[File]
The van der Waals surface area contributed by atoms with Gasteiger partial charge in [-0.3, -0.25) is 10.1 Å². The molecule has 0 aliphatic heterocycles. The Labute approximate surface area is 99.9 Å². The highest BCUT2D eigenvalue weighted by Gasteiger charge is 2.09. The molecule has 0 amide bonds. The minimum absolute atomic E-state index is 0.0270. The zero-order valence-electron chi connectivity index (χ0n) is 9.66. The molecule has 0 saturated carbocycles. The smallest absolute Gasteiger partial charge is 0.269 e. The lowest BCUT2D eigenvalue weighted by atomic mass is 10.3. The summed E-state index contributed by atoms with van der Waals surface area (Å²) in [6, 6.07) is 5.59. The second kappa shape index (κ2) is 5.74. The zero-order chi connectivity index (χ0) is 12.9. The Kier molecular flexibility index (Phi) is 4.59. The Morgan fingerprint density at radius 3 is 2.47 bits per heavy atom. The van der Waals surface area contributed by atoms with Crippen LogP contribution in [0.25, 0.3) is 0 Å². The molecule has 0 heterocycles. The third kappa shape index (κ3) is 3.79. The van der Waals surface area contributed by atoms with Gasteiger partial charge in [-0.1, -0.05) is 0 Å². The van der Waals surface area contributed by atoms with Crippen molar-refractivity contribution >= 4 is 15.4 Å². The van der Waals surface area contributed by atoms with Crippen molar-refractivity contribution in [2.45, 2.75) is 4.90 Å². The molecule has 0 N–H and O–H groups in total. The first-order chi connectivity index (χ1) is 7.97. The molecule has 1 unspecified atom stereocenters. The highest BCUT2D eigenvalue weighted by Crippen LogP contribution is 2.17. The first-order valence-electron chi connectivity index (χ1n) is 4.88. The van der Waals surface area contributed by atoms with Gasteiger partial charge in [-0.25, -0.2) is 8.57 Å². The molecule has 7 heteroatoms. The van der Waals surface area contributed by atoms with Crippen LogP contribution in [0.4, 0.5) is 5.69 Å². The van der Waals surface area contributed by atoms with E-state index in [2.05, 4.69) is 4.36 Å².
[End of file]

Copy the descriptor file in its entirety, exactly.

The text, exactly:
The van der Waals surface area contributed by atoms with Gasteiger partial charge in [-0.3, -0.25) is 10.1 Å². The molecule has 0 aliphatic heterocycles. The Labute approximate surface area is 99.9 Å². The highest BCUT2D eigenvalue weighted by Gasteiger charge is 2.09. The molecule has 0 amide bonds. The minimum absolute atomic E-state index is 0.0270. The zero-order valence-electron chi connectivity index (χ0n) is 9.66. The molecule has 0 saturated carbocycles. The smallest absolute Gasteiger partial charge is 0.269 e. The lowest BCUT2D eigenvalue weighted by atomic mass is 10.3. The summed E-state index contributed by atoms with van der Waals surface area (Å²) in [6, 6.07) is 5.59. The second kappa shape index (κ2) is 5.74. The zero-order chi connectivity index (χ0) is 12.9. The Kier molecular flexibility index (Phi) is 4.59. The Morgan fingerprint density at radius 3 is 2.47 bits per heavy atom. The van der Waals surface area contributed by atoms with Crippen LogP contribution in [0.25, 0.3) is 0 Å². The molecule has 0 heterocycles. The third kappa shape index (κ3) is 3.79. The van der Waals surface area contributed by atoms with Gasteiger partial charge in [-0.1, -0.05) is 0 Å². The van der Waals surface area contributed by atoms with Crippen molar-refractivity contribution >= 4 is 15.4 Å². The van der Waals surface area contributed by atoms with Crippen molar-refractivity contribution in [2.45, 2.75) is 4.90 Å². The molecule has 0 N–H and O–H groups in total. The first-order chi connectivity index (χ1) is 7.97. The molecule has 1 unspecified atom stereocenters. The highest BCUT2D eigenvalue weighted by Crippen LogP contribution is 2.17. The first-order valence-electron chi connectivity index (χ1n) is 4.88. The van der Waals surface area contributed by atoms with Gasteiger partial charge in [-0.25, -0.2) is 8.57 Å². The molecule has 7 heteroatoms. The van der Waals surface area contributed by atoms with Crippen LogP contribution in [0.4, 0.5) is 5.69 Å². The van der Waals surface area contributed by atoms with E-state index in [2.05, 4.69) is 4.36 Å².